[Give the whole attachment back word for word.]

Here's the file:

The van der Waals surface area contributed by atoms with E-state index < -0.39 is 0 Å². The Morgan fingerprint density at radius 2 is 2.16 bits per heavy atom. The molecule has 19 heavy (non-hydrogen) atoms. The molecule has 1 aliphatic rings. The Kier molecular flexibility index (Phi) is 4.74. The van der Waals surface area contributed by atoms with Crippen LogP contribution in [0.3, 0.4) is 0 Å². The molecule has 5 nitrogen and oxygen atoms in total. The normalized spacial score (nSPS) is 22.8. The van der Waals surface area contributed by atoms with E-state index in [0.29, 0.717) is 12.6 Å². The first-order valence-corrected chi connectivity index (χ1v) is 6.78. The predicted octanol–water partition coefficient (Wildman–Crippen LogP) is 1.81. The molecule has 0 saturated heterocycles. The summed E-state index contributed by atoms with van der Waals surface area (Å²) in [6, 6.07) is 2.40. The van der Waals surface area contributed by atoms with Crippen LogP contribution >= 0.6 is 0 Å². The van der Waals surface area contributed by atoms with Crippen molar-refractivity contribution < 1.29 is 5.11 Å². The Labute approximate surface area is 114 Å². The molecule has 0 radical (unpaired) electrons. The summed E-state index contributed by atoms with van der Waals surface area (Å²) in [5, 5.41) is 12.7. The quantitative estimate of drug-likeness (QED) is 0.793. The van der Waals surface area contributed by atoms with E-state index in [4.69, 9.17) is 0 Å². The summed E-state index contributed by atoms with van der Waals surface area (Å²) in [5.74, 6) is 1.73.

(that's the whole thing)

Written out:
The van der Waals surface area contributed by atoms with E-state index < -0.39 is 0 Å². The Morgan fingerprint density at radius 2 is 2.16 bits per heavy atom. The molecule has 19 heavy (non-hydrogen) atoms. The molecule has 1 aliphatic rings. The Kier molecular flexibility index (Phi) is 4.74. The van der Waals surface area contributed by atoms with Crippen LogP contribution in [0.3, 0.4) is 0 Å². The molecule has 5 nitrogen and oxygen atoms in total. The normalized spacial score (nSPS) is 22.8. The van der Waals surface area contributed by atoms with E-state index in [0.29, 0.717) is 12.6 Å². The first-order valence-corrected chi connectivity index (χ1v) is 6.78. The predicted octanol–water partition coefficient (Wildman–Crippen LogP) is 1.81. The molecule has 0 saturated heterocycles. The summed E-state index contributed by atoms with van der Waals surface area (Å²) in [6, 6.07) is 2.40. The van der Waals surface area contributed by atoms with Crippen LogP contribution >= 0.6 is 0 Å². The van der Waals surface area contributed by atoms with Crippen molar-refractivity contribution < 1.29 is 5.11 Å². The Labute approximate surface area is 114 Å². The molecule has 0 radical (unpaired) electrons. The summed E-state index contributed by atoms with van der Waals surface area (Å²) in [5, 5.41) is 12.7. The quantitative estimate of drug-likeness (QED) is 0.793. The van der Waals surface area contributed by atoms with E-state index in [4.69, 9.17) is 0 Å². The summed E-state index contributed by atoms with van der Waals surface area (Å²) in [5.74, 6) is 1.73.